A suspicious blaze at an Amazon warehouse is thought to have been caused by a member of staff at the online retailer, StrategicRISK understands
A suspicious fire at an Amazon warehouse in November has led to an arrest by local police, with an individual since bailed.
An employee of the online retailer was taken into police custody after the 4 November blaze, StrategicRISK has learned.
The fire at Amazon’s Rugeley, UK warehouse is understood to have caused at least £12m worth of damage to stock when valued at retail prices, a source familiar with the matter told StrategicRISK.
The blaze caused damage to three floors, in addition to water damage caused by containment of the fire, the source added.
“A 21-year-old male from the Walsall area was arrested on 6 November 2017 in connection with the fire, he has been released under investigation,” a Staffordshire Police spokesperson told StrategicRISK.
Amazon declined to comment on the value of losses or about the cause of the fire, still under police investigation.
Fire fighters indicated the fire was caused deliberately, leading to the police investigation.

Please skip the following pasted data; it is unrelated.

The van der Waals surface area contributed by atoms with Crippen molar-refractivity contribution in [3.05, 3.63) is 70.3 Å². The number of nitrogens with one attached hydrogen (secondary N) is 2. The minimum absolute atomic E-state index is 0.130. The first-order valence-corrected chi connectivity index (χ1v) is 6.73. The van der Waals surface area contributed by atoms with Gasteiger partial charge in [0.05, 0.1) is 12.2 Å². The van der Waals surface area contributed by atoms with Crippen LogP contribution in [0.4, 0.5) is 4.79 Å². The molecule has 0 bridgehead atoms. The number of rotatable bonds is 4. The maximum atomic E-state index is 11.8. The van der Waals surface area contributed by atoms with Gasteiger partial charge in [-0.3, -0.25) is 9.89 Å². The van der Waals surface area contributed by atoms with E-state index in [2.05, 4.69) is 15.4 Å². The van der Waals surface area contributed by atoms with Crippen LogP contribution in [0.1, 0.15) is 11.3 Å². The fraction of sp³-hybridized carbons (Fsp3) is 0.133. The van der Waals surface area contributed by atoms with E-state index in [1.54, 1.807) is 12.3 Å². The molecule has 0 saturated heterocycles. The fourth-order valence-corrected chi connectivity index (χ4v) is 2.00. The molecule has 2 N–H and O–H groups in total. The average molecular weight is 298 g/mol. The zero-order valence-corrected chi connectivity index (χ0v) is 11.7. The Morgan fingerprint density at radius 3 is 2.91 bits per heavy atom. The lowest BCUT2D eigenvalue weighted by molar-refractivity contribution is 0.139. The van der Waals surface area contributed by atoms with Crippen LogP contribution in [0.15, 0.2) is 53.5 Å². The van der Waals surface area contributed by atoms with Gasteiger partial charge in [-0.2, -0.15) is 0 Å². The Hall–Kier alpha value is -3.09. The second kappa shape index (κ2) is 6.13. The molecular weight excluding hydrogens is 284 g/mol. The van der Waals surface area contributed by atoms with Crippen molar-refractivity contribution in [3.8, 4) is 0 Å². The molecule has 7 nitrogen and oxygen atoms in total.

The blaze began on the third floor and then spread to the fourth floor of the four-storey depot building, according to Staffordshire Fire and Rescue Service.
“This was quite a large-scale incident which took several hours to deal with due to the type of materials inside the building and the level of smoke logging which took significant time to ventilate,” said Carl Mason, a station manager for Staffordshire Fire and Rescue Service.
“The blaze has left the building seriously damaged but fortunately everyone inside was safely evacuated and no one was injured during the incident,” he continued.
“Thankfully the building did have a sprinkler system fitted which has prevented the fire from spreading and becoming far more serious,” Mason added.
The same warehouse had been damaged in a previous suspected arson attack, almost exactly a year earlier, on 13 November 2016.
For more on fire risk, and lessons from previous loss events involving fires, follow StrategicRISK’s content in the New Year 2018.
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